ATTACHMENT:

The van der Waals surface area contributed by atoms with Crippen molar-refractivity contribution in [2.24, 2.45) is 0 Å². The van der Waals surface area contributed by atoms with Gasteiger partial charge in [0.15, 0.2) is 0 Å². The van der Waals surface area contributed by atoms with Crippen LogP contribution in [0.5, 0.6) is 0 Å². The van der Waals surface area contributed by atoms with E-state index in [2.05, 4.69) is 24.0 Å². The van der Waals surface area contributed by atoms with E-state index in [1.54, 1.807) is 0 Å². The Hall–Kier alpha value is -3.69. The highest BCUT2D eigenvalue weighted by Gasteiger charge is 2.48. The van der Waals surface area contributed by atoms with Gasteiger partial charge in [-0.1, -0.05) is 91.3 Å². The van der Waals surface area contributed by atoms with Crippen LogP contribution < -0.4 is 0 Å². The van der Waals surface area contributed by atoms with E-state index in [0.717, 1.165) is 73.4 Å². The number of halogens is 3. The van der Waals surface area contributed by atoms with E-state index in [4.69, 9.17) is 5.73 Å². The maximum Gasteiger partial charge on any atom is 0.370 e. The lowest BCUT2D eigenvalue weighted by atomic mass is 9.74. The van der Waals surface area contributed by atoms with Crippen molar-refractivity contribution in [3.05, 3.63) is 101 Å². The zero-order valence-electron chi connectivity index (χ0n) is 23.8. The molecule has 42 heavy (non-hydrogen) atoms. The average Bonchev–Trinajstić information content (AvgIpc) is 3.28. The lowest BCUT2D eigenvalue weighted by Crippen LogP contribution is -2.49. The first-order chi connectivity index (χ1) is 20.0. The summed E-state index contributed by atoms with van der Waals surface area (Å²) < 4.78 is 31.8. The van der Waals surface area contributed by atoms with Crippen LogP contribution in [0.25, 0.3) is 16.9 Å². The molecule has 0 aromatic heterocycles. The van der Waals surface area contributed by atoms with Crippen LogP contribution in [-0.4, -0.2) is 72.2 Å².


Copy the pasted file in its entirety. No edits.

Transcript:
The van der Waals surface area contributed by atoms with Crippen molar-refractivity contribution in [2.24, 2.45) is 0 Å². The van der Waals surface area contributed by atoms with Gasteiger partial charge in [0.15, 0.2) is 0 Å². The van der Waals surface area contributed by atoms with Crippen LogP contribution in [0.5, 0.6) is 0 Å². The van der Waals surface area contributed by atoms with E-state index in [2.05, 4.69) is 24.0 Å². The van der Waals surface area contributed by atoms with E-state index in [1.54, 1.807) is 0 Å². The Hall–Kier alpha value is -3.69. The highest BCUT2D eigenvalue weighted by Gasteiger charge is 2.48. The van der Waals surface area contributed by atoms with Gasteiger partial charge in [-0.1, -0.05) is 91.3 Å². The van der Waals surface area contributed by atoms with Crippen LogP contribution < -0.4 is 0 Å². The van der Waals surface area contributed by atoms with E-state index in [0.717, 1.165) is 73.4 Å². The number of halogens is 3. The van der Waals surface area contributed by atoms with E-state index in [4.69, 9.17) is 5.73 Å². The maximum Gasteiger partial charge on any atom is 0.370 e. The lowest BCUT2D eigenvalue weighted by atomic mass is 9.74. The van der Waals surface area contributed by atoms with Crippen molar-refractivity contribution in [3.05, 3.63) is 101 Å². The zero-order valence-electron chi connectivity index (χ0n) is 23.8. The molecule has 42 heavy (non-hydrogen) atoms. The average Bonchev–Trinajstić information content (AvgIpc) is 3.28. The lowest BCUT2D eigenvalue weighted by Crippen LogP contribution is -2.49. The first-order chi connectivity index (χ1) is 20.0. The summed E-state index contributed by atoms with van der Waals surface area (Å²) < 4.78 is 31.8. The van der Waals surface area contributed by atoms with Crippen LogP contribution in [0.25, 0.3) is 16.9 Å². The molecule has 0 aromatic heterocycles. The van der Waals surface area contributed by atoms with Crippen LogP contribution in [-0.4, -0.2) is 72.2 Å².